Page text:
Social Media and Research for the TV exec

Shaw Canada recently signed a deal for Get Glue in Canada to check-in to Canadian shows such as Top Chef Canada and Real Housewives of Vancouver.  Personally, I’m surprised it took this long for a deal to happen. The most interesting side effect, however, is the international attention it’s drawing to Canadian formats and the insights it’s sharing.

Top Chef Canada, of course, if the north-of-the-border equivalent to Top Chef in the States. It has a strong following in Canada already, and the Get Glue connection is helping fans speak to each other. More interesting are the number of comments from those in the U.S. asking when they can watch the show.

While there’s not an overwhelming demand, there’s now awareness that the format exists in Canada, and international fans want a chance to see it and watch it online. This is great ammunition for the TV distributor.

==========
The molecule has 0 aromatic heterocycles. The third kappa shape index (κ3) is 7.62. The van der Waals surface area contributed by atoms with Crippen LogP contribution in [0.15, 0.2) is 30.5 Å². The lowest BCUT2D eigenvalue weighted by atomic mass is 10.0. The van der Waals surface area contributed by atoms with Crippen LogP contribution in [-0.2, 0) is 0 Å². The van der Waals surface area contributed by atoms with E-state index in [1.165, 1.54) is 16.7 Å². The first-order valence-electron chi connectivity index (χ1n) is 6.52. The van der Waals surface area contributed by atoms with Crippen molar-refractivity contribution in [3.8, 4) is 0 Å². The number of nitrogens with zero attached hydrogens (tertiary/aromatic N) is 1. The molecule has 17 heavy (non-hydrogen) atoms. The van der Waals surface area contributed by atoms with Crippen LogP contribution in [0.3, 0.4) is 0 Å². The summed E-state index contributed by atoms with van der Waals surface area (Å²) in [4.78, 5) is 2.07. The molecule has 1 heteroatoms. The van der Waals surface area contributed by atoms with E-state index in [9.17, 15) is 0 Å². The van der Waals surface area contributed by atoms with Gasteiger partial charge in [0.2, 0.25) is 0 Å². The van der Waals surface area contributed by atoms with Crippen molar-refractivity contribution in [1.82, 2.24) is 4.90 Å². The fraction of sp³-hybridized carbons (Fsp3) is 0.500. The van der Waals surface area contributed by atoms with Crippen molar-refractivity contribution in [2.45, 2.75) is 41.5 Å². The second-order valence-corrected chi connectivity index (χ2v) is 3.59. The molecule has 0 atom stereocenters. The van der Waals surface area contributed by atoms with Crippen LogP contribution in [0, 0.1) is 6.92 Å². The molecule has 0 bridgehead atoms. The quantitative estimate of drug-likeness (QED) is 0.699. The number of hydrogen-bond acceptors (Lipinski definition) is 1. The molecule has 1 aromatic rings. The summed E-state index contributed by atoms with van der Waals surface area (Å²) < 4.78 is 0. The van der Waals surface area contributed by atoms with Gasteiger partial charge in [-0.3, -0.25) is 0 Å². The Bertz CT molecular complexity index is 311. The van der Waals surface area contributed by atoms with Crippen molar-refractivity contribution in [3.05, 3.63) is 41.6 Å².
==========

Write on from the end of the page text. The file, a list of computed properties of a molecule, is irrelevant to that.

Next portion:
With the right amount of research and a establishing strong competitive review basics, Get Glue, other entertainment based check-in apps, and social media channels tell TV producers and distributors a lot about the fans of their show. There’s even a YouTube series featuring a group of friends watching and reacting to Downton Abbey. This is data that’s accessible, sometimes cheeky, and can speak to how you decide to sell your program internationally, promote the show on your channel or approach character development for the next season.

Social media listening can be challenging to manage, but there are some external companies such as Canada’s Sysmos that can filter out useful information. Having a person dedicated to reviewing your social data on a regular basis – both TV shows you’re in charge of and the competition- helps give you an edge and keeps you in touch with the end-user – your fans.